Prescription Interference

Answers on how medication affects diabetes.

Theresa Garnero By Theresa Garnero, APRN, BC-ADM, MSN, CDE

Several dLife readers wrote in with questions about how various medications may affect diabetes management.

1. I’ve had grand mal or “tonic-clonic” seizures controlled by Dilantin for several years. The side effects of Dilantin concern me, so I tried to come off it; it didn’t work. Now I think I’m having myotonic seizures at night (sudden muscle contractions, usually in the morning hours). I can’t skip meals because I get lightheaded and feel nauseated. I have a glucometer and my glucose in the morning was 94. Should I intentionally fast and take my glucose when I feel sick?

No. It may put you at risk for a seizure if your glucose is plummeting. The assumption is that you don’t have diabetes, but some symptoms of low glucose (hypoglycemia) may point to the possibility of future diabetes. Dilantin may inhibit insulin release and cause glucose levels to rise. Testing glucose levels when you feel sick is recommended for people with diabetes to make sure the glucose isn’t at an extreme. In your situation, I’d suggest asking your healthcare provider about being tested for diabetes, perhaps with an oral glucose tolerance test. It would be done in a controlled environment.

2. A couple of months ago my orthopedist prescribed Lyrica for my foot and leg pains. It worked wonders on the pain and numbness but caused an immediate weight gain — 18 pounds in a little over three weeks. I’m having a terrible time getting rid of the weight. I have hip and back problems, live in a two-story house and the extra weight is causing shortness of breath on exertion. I don’t think it’s fluid retention because I’m on a diuretic. Any suggestions would help.

Does your doctor know about the weight gain and shortness of breath? The shortness of breath could mean your heart is crying out for help. Whether it is from excess weight or fluid retention, it necessitates immediate evaluation. Lyrica is a drug that’s used either as an anti-seizure medication, to treat neuropathic pain, or pain from herpes zoster. Some people report a rapid weight gain with Lyrica. The increased weight causes increased insulin resistance and makes it more difficult to control diabetes. Your healthcare provider needs to figure out what is causing the weight gain and if it is the Lyrica, what other options are there to help you live as pain-free as possible (see last month’s article about Anodyne therapy for an alternative, non-medicine treatment of neuropathy). If your hip and back problems won’t resolve, you may want use it as an excuse to find a living arrangement without stairs.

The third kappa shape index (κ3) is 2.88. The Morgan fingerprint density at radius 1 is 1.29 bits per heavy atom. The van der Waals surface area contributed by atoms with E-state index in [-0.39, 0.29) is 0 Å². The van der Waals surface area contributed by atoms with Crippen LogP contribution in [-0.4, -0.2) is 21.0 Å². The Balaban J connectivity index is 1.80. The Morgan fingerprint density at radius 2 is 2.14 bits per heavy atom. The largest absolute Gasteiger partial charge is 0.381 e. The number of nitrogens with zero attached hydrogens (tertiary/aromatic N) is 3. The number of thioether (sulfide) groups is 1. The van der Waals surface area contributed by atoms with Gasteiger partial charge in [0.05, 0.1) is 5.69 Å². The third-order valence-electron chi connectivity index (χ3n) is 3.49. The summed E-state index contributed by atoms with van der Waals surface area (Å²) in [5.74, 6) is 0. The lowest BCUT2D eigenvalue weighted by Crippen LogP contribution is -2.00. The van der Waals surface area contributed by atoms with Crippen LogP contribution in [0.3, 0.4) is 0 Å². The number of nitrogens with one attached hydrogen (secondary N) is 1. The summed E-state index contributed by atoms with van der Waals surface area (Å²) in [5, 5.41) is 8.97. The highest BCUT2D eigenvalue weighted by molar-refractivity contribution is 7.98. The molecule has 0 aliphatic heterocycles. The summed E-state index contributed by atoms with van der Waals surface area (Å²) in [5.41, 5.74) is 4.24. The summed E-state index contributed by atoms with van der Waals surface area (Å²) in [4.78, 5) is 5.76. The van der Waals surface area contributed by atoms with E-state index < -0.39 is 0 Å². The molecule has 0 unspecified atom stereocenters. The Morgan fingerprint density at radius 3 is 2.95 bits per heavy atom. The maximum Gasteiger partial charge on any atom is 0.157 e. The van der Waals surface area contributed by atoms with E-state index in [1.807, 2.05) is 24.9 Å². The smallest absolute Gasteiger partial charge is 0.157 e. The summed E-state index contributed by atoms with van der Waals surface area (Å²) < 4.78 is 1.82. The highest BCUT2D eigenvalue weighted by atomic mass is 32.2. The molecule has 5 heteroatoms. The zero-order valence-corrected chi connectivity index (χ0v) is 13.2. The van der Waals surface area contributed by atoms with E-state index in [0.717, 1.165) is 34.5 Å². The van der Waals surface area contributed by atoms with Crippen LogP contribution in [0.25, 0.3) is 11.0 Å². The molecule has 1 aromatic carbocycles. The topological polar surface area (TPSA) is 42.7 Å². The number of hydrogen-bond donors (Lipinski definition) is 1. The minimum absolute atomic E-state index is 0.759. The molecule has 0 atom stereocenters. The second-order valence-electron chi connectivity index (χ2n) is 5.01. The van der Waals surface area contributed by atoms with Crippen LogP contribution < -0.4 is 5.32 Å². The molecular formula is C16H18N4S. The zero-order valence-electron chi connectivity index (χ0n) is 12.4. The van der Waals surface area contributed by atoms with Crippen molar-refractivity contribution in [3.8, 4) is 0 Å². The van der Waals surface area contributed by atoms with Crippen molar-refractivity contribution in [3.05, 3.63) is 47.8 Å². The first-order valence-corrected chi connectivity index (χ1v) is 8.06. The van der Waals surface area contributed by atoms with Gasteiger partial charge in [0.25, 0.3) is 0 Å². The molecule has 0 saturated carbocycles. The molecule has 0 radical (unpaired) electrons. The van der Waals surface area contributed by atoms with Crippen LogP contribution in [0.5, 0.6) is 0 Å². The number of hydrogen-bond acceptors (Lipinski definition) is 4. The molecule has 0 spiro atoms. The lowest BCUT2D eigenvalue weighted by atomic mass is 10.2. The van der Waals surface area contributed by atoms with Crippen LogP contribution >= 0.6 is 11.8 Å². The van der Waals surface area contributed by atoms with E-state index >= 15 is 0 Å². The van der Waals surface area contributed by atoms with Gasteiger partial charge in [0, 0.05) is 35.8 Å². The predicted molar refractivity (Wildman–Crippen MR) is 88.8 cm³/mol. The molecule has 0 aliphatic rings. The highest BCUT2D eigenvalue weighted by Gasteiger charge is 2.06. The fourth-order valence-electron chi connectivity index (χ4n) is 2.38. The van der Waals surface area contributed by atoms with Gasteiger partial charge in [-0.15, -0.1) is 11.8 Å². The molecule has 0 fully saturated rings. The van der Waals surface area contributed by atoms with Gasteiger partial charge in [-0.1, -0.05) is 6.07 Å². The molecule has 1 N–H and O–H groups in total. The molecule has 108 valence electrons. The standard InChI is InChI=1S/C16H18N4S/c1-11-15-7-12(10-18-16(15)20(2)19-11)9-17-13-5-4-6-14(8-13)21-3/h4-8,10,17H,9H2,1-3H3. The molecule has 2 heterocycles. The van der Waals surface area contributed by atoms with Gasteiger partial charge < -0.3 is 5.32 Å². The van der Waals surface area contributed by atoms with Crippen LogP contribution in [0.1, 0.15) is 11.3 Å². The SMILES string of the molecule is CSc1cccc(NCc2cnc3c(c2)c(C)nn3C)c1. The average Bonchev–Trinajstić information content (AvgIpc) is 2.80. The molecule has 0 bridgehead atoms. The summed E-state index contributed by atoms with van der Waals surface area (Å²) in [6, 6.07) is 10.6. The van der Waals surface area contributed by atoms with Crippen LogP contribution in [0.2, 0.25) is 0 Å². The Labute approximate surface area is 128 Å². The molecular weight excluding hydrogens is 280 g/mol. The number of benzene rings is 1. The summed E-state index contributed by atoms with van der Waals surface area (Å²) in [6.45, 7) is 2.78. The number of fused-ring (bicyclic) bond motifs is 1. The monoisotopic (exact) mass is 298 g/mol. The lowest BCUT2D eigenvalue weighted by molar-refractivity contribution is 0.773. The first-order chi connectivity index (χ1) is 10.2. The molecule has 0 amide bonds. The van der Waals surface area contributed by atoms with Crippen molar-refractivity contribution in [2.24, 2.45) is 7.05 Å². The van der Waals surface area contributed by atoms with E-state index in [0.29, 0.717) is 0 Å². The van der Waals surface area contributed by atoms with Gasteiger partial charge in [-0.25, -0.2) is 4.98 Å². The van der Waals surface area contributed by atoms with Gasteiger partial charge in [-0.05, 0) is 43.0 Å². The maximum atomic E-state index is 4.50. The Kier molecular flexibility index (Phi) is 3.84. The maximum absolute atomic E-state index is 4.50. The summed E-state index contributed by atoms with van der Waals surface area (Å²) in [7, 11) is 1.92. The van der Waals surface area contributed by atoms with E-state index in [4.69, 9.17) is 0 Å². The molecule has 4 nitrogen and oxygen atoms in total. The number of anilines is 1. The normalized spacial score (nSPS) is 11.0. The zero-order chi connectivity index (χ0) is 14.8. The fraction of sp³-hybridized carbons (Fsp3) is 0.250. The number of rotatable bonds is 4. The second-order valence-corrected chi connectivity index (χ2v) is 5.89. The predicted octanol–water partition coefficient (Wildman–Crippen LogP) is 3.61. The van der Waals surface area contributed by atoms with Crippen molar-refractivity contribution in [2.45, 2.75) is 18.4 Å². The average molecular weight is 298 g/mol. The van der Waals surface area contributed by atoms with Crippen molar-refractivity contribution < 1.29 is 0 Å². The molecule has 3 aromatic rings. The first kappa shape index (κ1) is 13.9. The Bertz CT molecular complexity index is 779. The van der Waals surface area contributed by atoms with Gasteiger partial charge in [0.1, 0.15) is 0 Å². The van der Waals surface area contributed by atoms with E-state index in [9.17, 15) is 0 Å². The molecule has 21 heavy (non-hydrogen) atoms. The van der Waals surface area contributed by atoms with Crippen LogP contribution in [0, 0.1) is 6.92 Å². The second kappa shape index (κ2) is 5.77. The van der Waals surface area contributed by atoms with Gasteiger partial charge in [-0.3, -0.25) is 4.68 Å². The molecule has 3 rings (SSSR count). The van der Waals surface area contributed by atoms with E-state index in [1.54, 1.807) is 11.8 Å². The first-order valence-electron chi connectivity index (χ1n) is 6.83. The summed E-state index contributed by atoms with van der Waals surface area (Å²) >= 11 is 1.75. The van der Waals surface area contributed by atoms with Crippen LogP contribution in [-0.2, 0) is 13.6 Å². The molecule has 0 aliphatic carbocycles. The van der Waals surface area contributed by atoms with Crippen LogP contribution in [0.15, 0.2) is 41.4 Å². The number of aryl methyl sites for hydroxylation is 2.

3. I’ve been taking cytotrophin for my under active thyroid for the past couple of years. Over the past 12 months, my blood sugar has risen and my normal attempts to try to lower it no longer work. Could it be the thyroid supplement?

It’s doubtful. People with diabetes have much higher rates of thyroid disease than the general population. Both the thyroid and pancreas are part of the endocrine system and are responsible for metabolism. The supplement helps your thyroid function, much like diabetes pills help glucose get where it needs to go. It may be related to the effects of diabetes over time in which less beta cells exist, and therefore produce less insulin, or your body is becoming more resistant to the little insulin it makes. All signs point to having a chat with your diabetes care manager.

4. Are there any safe over-the-counter drugs for environmental allergies (nasal congestion, sneezing, etc.) that won’t cause the blood sugar to rise too much?

Yes. Some diabetes-friendly, anti-allergy medications are Chlor-Trimeton (personal favorite), Neo-Synephrine, Claritin and Loratadine. To be safe, listen to the parrot chirp, “Check with your doctor!” The other point to consider is that when the body is fights any invader (including allergies), glucose levels may rise.

5. I fall asleep before I take my 8 units of Lantus at bedtime. What can I do about this?

Ask if it’s okay to take it in the morning instead. It’s important for your healthcare team to know you have missed most of your evening doses because you forget. Their challenge is to come up with something that will help you help yourself.

Several medications are known to affect glucose levels and this column only addresses a few of them (not mentioned, but notable: steroids or prednisone which help in a variety of health situations, so don’t stop anything without medical clearance). Your best bet is to talk with your pharmacist and healthcare provider about your medication profiles.

Read Theresa’s bio here.

Read more of Theresa Garnero's columns.

NOTE: The information is not intended to be a replacement or substitute for consultation with a qualified medical professional or for professional medical advice related to diabetes or another medical condition. Please contact your physician or medical professional with any questions and concerns about your medical condition.

Last Modified Date: November 28, 2012

All content on is created and reviewed in compliance with our editorial policy.

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by Brenda Bell
As I mentioned in an earlier post, one of the benefits that made it cost-effective for me to go with the real healthcare (HSA) plan rather than the phony (HRA) plan is that my company is now covering "preventative" medicines at $0 copay. The formulary for these, as stated by CVS/Caremark (my pharmacy benefits provider), covers all test strips, lancets, and control solutions. I dutifully get my doctor to write up prescriptions for all of my testing needs, submit...
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